The Alfa Romeo Formula 1 team believes its group management strength has enabled it to shrug off its multiple changes of technical chief in recent years.
New team principal Frederic Vasseur sparked a recruitment drive in 2017 that continued through last year and has started to bear fruit as Alfa bids to establish itself at the head of the midfield.
Alfa is now in the process of “finetuning” its structure rather than adding significant staff numbers, but has changed its technical director twice since the start of the 2018 season.
Jan Moncheaux, who was hired as head of aerodynamics last year, has assumed the technical director role and while Vasseur believes the changes will not disrupt the design team he is keen for more consistency.
“At the end it’s the same group,” he told Autosport. “We have meetings that we attend around the table, six or eight people.
“It’s not because you change one person [that problems emerge].
“The group is much more powerful than one single person. It’s more important to have stability in the group than anything else.
“That’s why I decided to promote Jan, it’s for the stability.
“I’m really convinced the group is OK, we are improving, and I want to keep the same pace.
“It’s not [the intention] to change everybody or the top management of the company every six to eight months.”
Vasseur believes the Sauber company behind the Formula 1 entry shares the same DNA as his ultra-successful junior single-seater operations.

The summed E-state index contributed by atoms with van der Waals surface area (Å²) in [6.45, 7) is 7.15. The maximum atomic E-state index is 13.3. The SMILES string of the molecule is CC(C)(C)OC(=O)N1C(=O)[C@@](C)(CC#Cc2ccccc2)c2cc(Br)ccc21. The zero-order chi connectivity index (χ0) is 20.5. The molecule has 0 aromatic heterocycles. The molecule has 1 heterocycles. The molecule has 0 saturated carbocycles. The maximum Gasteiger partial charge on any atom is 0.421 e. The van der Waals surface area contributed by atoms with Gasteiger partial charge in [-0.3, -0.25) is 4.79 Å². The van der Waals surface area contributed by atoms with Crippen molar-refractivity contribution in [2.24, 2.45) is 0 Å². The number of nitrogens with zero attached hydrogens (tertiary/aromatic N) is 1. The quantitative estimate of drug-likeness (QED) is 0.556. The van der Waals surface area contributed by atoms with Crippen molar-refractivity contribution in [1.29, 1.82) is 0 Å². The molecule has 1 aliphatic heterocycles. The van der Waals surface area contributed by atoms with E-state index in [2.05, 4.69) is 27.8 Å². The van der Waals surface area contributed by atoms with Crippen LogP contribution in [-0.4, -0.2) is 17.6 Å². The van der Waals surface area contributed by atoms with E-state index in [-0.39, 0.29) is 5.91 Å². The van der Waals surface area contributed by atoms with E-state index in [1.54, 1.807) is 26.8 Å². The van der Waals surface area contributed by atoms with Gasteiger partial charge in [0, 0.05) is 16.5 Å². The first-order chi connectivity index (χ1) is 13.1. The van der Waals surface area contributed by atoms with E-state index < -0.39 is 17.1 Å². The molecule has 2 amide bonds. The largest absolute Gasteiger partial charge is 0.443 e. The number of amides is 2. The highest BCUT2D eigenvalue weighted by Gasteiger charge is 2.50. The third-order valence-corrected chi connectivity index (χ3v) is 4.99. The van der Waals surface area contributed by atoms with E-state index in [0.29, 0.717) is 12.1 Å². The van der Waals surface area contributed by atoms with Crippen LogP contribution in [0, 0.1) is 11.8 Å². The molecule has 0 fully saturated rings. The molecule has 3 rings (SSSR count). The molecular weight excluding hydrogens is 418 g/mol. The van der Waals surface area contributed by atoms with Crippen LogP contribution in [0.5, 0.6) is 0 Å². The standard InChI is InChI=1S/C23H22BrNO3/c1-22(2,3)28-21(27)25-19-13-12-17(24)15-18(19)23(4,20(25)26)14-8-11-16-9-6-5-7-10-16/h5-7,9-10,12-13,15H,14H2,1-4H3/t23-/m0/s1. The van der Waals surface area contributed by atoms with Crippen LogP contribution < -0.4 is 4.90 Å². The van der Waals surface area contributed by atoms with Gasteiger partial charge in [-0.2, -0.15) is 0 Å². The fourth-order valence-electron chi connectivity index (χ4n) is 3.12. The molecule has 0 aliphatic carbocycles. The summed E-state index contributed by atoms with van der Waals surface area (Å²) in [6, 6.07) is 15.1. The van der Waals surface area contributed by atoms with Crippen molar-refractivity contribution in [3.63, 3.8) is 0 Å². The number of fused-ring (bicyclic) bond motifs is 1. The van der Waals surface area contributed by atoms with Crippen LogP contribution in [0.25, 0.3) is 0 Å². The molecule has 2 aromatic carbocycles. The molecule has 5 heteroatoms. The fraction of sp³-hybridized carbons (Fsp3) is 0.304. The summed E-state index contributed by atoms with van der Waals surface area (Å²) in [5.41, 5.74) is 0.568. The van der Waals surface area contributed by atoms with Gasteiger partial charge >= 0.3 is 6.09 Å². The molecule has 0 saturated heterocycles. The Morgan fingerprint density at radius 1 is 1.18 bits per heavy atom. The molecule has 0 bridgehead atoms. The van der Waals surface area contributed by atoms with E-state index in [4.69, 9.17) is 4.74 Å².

Prior to a short stint in charge of Renault’s revived works team and being named Sauber F1 team principal and CEO back in 2017, Vasseur was best-known for running the ASM and ART Grand Prix teams that worked with many leading F1 drivers during their careers.
Though Sauber’s F1 team has been renamed Alfa Romeo Racing for 2019 to strengthen its ties with the famous Italian company, it is still run by the same independent Swiss operation that first entered F1 in 1992.
Vasseur believes the same team mentality exists within the Sauber group as he sees at ART, which still operates in Formula 2 and Formula 3.
“It’s probably the DNA of ART to capitalise on the group,” he said.
“I have some mechanics that started with me in 1990.
“We had a good base of guys involved in the team for 25 years.
“For a racing team it’s important. It’s also perhaps part of the DNA of Sauber.
“We are not part of the Formula 1 circus in the UK.
“You have the disadvantage is that it’s much more difficult to attract people, the advantage is that they are much more committed to the team.
“You have not so many turnover.
“We have to push for this as it’s important for me to pick up a group, I don’t want to have individuals.”